If instead of moving forward with a one-life retained life estate, Kyle was curious if he could include his only son Dylan in a two- life retained life estate agreement for the use of the home after he passes away. Dylan is currently 55 years old and has a strong familial bond with his father. Kyle knows how much Dylan appreciates the family home and memories made there. Kyle asks his professional advisor if it is possible for the retained life estate to also include his son. The advisor informs Kyle that his goals will still be met, but there will be an adjustment to some of the tax savings. By adding Dylan in the two- life retained life estate, Kyle's charitable deduction is reduced from $653,994 to $470,686, a reduction of over $180,000. At his 22% tax bracket, his income tax savings are reduced from $143,879 to $103,551, a tax savings reduction of about $40,000. The advisor also states that a testamentary power of revocation should be included in Kyle's deed to eliminate immediate gift tax consequences for Dylan. With the estate tax lifetime exemption at $11.58 million in 2020 and $11.7 million in 2021, Kyle expects to hold a modest estate at his passing. Even if the estate tax lifetime exemption falls from its high values, Kyle's advisor believes the gift of the life estate to Dylan is unlikely to have any estate tax consequences when Kyle passes away. Kyle understands with his two-life structure how beneficial it would be to allow his son to use the home after he passes away. Dylan will not receive a charitable deduction because he is a non-donor beneficiary. In the end, his three goals of remaining in his home, gifting his home and receiving favorable tax treatment are still met. Kyle is pleased with adding his son in the two-life retained life estate agreement and contacts his favorite charity.The treatment of estate tax depends on whether the life estate reserved is for one or two lives and the second beneficiary's relationship to the donor. In a retained life estate for one life, when that individual passes away, there is a full charitable estate tax deduction. If the second beneficiary is a surviving spouse, the marital deduction can be taken. If the second beneficiary is any other individual, such as a child, nephew, niece or other individual, the value of the interest is taxable in the donor's estate if the testamentary power of revocation was retained.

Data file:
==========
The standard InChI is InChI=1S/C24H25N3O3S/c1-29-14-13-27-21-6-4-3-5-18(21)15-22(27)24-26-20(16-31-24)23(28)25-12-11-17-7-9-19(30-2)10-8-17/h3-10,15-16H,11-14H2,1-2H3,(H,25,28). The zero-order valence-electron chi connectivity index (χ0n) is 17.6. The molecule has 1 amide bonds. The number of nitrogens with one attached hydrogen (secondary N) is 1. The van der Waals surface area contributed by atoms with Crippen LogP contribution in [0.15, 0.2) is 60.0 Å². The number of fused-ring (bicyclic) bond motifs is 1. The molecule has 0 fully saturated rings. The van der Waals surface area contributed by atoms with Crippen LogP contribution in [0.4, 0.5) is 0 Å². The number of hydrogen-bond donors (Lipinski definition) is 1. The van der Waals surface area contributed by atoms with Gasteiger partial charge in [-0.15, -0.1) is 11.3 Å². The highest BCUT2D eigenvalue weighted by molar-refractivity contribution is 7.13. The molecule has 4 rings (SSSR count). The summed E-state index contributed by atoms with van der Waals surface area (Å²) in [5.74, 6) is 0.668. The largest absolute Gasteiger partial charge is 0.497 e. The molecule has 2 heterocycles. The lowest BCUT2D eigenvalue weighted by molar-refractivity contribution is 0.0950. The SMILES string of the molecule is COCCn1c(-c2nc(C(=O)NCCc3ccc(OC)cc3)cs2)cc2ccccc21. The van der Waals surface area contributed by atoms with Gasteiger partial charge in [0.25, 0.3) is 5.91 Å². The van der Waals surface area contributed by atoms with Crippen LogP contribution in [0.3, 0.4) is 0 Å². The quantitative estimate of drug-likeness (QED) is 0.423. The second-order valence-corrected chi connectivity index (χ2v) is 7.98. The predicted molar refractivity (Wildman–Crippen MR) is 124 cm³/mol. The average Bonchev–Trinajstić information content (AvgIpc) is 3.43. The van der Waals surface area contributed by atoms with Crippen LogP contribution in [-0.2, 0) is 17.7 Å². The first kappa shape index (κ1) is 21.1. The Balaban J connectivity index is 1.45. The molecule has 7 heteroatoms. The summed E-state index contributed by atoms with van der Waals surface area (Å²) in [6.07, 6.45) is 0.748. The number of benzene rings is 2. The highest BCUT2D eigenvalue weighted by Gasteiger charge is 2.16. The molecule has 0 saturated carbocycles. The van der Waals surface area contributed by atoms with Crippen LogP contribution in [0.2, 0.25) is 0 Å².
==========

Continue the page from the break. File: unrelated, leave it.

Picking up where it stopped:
Brandon, age 80, transferred the remainder interest in his $500,000 home to his favorite charity in 2010. Using the AFR at the time, he received a charitable income tax deduction of $397,490. The remaining value of $102,510 represents Brandon's retained life estate interest. Now in 2020, at age 90, he wishes to move into a retirement home and is wondering what will happen to his life estate interest. The house is now worth $550,000. Brandon spoke with his advisor who informs him that even if he moves out of the home, he is able to retain his life estate interest. The life interest would allow Brandon to lease the home to family, friends or a third-party individual, with the charity as a party to the lease. Brandon decided he did not want to become a landlord and wished to explore other options. His advisor explains that the charity and Brandon have a few options. The most compelling options include a joint sale, acceleration of the life estate or converting the life estate to a charitable gift annuity or charitable remainder trust. In 2020, with the house now worth $550,000 and using the current AFR, the value of his life estate interest is $30,541. Brandon discusses his options with the charity.Once the life estate interest expires, the charity will own both the life estate interest and the remainder interest. Thus, the charity owns the property in full under the doctrine of merger. The charity has the option to hold onto the property as an asset or can sell the property. Because the charity is tax exempt under Sec. 501(c)(3), the charity may sell the property without recognizing any capital gain on the sale.